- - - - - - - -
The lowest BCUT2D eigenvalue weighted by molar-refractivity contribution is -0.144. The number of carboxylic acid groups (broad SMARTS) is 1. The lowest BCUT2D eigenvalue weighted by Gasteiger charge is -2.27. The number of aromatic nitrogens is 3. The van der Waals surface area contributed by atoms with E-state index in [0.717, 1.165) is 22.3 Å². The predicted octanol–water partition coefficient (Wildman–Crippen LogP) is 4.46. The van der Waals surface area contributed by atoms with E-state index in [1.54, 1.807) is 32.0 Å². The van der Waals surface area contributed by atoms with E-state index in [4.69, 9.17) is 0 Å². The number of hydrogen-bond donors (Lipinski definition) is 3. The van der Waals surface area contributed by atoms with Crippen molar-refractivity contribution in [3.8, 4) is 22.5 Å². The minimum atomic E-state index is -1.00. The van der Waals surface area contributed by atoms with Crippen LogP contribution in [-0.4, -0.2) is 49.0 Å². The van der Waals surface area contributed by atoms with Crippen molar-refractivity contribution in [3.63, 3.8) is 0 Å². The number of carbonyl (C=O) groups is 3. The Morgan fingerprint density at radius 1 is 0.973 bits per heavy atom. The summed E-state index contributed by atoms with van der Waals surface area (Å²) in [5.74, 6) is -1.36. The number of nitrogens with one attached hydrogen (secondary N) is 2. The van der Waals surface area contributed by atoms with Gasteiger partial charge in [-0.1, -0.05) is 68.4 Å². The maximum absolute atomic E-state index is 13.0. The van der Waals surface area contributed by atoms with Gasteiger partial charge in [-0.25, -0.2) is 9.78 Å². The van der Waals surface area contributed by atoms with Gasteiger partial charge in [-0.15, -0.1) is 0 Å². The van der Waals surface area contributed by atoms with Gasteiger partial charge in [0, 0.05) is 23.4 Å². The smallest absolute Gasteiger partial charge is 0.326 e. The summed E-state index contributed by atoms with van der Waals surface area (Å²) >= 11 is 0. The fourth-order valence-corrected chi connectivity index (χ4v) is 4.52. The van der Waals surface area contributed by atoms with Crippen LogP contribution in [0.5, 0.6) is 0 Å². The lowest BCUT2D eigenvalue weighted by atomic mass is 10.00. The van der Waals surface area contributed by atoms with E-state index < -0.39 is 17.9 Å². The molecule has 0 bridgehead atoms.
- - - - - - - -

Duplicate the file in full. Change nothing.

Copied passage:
The lowest BCUT2D eigenvalue weighted by molar-refractivity contribution is -0.144. The number of carboxylic acid groups (broad SMARTS) is 1. The lowest BCUT2D eigenvalue weighted by Gasteiger charge is -2.27. The number of aromatic nitrogens is 3. The van der Waals surface area contributed by atoms with E-state index in [0.717, 1.165) is 22.3 Å². The predicted octanol–water partition coefficient (Wildman–Crippen LogP) is 4.46. The van der Waals surface area contributed by atoms with E-state index in [1.54, 1.807) is 32.0 Å². The van der Waals surface area contributed by atoms with E-state index in [4.69, 9.17) is 0 Å². The number of hydrogen-bond donors (Lipinski definition) is 3. The van der Waals surface area contributed by atoms with Crippen molar-refractivity contribution in [3.8, 4) is 22.5 Å². The minimum atomic E-state index is -1.00. The van der Waals surface area contributed by atoms with Crippen LogP contribution in [-0.4, -0.2) is 49.0 Å². The van der Waals surface area contributed by atoms with Crippen molar-refractivity contribution in [3.63, 3.8) is 0 Å². The number of carbonyl (C=O) groups is 3. The Morgan fingerprint density at radius 1 is 0.973 bits per heavy atom. The summed E-state index contributed by atoms with van der Waals surface area (Å²) in [5.74, 6) is -1.36. The number of nitrogens with one attached hydrogen (secondary N) is 2. The van der Waals surface area contributed by atoms with Gasteiger partial charge in [-0.1, -0.05) is 68.4 Å². The maximum absolute atomic E-state index is 13.0. The van der Waals surface area contributed by atoms with Gasteiger partial charge in [-0.25, -0.2) is 9.78 Å². The van der Waals surface area contributed by atoms with Gasteiger partial charge in [-0.15, -0.1) is 0 Å². The van der Waals surface area contributed by atoms with Gasteiger partial charge in [0, 0.05) is 23.4 Å². The smallest absolute Gasteiger partial charge is 0.326 e. The summed E-state index contributed by atoms with van der Waals surface area (Å²) >= 11 is 0. The fourth-order valence-corrected chi connectivity index (χ4v) is 4.52. The van der Waals surface area contributed by atoms with Crippen LogP contribution in [0.5, 0.6) is 0 Å². The lowest BCUT2D eigenvalue weighted by atomic mass is 10.00. The van der Waals surface area contributed by atoms with E-state index < -0.39 is 17.9 Å². The molecule has 0 bridgehead atoms.